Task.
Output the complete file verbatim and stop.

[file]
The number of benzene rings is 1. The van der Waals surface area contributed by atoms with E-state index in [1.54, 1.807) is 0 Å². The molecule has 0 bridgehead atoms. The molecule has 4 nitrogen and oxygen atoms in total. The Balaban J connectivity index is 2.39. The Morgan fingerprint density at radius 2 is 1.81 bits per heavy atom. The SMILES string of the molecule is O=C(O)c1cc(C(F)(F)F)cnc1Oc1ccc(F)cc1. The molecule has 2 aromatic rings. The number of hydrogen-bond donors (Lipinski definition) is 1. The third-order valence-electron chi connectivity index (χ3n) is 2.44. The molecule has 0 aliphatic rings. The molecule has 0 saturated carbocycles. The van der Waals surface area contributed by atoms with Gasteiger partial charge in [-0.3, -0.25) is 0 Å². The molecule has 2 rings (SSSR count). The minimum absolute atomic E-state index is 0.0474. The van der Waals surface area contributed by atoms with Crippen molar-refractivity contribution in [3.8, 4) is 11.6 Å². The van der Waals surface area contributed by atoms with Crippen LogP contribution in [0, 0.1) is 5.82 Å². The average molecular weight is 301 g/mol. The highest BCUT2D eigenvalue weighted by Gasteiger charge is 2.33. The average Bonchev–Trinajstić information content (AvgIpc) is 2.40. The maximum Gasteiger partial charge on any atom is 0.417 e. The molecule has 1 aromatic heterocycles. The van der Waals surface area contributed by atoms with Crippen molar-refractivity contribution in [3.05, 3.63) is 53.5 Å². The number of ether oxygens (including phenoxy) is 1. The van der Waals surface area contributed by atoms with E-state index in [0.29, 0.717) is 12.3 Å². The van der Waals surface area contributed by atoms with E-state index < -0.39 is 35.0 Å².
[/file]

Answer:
The number of benzene rings is 1. The van der Waals surface area contributed by atoms with E-state index in [1.54, 1.807) is 0 Å². The molecule has 0 bridgehead atoms. The molecule has 4 nitrogen and oxygen atoms in total. The Balaban J connectivity index is 2.39. The Morgan fingerprint density at radius 2 is 1.81 bits per heavy atom. The SMILES string of the molecule is O=C(O)c1cc(C(F)(F)F)cnc1Oc1ccc(F)cc1. The molecule has 2 aromatic rings. The number of hydrogen-bond donors (Lipinski definition) is 1. The third-order valence-electron chi connectivity index (χ3n) is 2.44. The molecule has 0 aliphatic rings. The molecule has 0 saturated carbocycles. The van der Waals surface area contributed by atoms with Gasteiger partial charge in [-0.3, -0.25) is 0 Å². The molecule has 2 rings (SSSR count). The minimum absolute atomic E-state index is 0.0474. The van der Waals surface area contributed by atoms with Crippen molar-refractivity contribution in [3.8, 4) is 11.6 Å². The van der Waals surface area contributed by atoms with Crippen LogP contribution in [0, 0.1) is 5.82 Å². The average molecular weight is 301 g/mol. The highest BCUT2D eigenvalue weighted by Gasteiger charge is 2.33. The average Bonchev–Trinajstić information content (AvgIpc) is 2.40. The maximum Gasteiger partial charge on any atom is 0.417 e. The molecule has 1 aromatic heterocycles. The van der Waals surface area contributed by atoms with Crippen molar-refractivity contribution in [3.05, 3.63) is 53.5 Å². The number of ether oxygens (including phenoxy) is 1. The van der Waals surface area contributed by atoms with E-state index in [0.29, 0.717) is 12.3 Å². The van der Waals surface area contributed by atoms with E-state index < -0.39 is 35.0 Å².